Boards often make curious decisions anyway. In NSW, for example, a proposal to shift greyhounds from NSW to Queensland jurisdiction has “the full support from the board”, GRNSW tells us. Yet although it started off more than a year ago and was highlighted in the 2013 annual report, nothing has been seen in practice. But why would a board take that action in the first place? What would it achieve? It has massive legal, constitutional and contractual implications in both states – measures which could cost millions to process. Nor do we know what the NSW Treasury thinks about the loss of taxes to Queensland, were it to happen. It has all the hallmarks of a financial and operational fiasco.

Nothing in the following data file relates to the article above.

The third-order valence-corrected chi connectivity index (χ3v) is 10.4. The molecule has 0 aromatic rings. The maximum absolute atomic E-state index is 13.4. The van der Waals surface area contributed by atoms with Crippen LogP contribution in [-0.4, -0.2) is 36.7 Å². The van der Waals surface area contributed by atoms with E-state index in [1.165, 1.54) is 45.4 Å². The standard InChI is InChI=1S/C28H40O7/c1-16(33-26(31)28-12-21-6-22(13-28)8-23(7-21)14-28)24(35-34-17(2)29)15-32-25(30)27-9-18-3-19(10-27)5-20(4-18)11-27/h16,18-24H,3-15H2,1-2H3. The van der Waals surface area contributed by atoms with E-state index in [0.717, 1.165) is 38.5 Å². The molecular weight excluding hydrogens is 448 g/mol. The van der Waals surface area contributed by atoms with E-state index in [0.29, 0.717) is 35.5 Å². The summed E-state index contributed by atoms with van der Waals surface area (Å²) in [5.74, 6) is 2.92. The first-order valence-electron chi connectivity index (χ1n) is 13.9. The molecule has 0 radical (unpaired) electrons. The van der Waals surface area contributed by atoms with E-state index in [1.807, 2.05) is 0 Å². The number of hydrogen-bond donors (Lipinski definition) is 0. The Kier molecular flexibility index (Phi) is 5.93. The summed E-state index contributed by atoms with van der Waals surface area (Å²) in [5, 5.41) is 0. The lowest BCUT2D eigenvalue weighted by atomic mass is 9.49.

NSW has also spent over half a million dollars on each of and Richmond to re-furbish their tracks yet the outcomes were that pre-existing design faults were repeated and interference is still high. Similar problems occurred after constructing expensive new tracks at and The Gardens. This may be why the Inquiry recommended that GRNSW “develop and implement industry standards for best practice for race track design” (R16). Of course, the difficulty there is that no-one knows what best practice is. It’s a job that has yet to be undertaken. Either way, such an investigation is sensibly a national task requiring lots of money and a spread of technical skills, preferably independent ones. Demonstrably, they do not exist within GRNSW, or any other authority for that matter.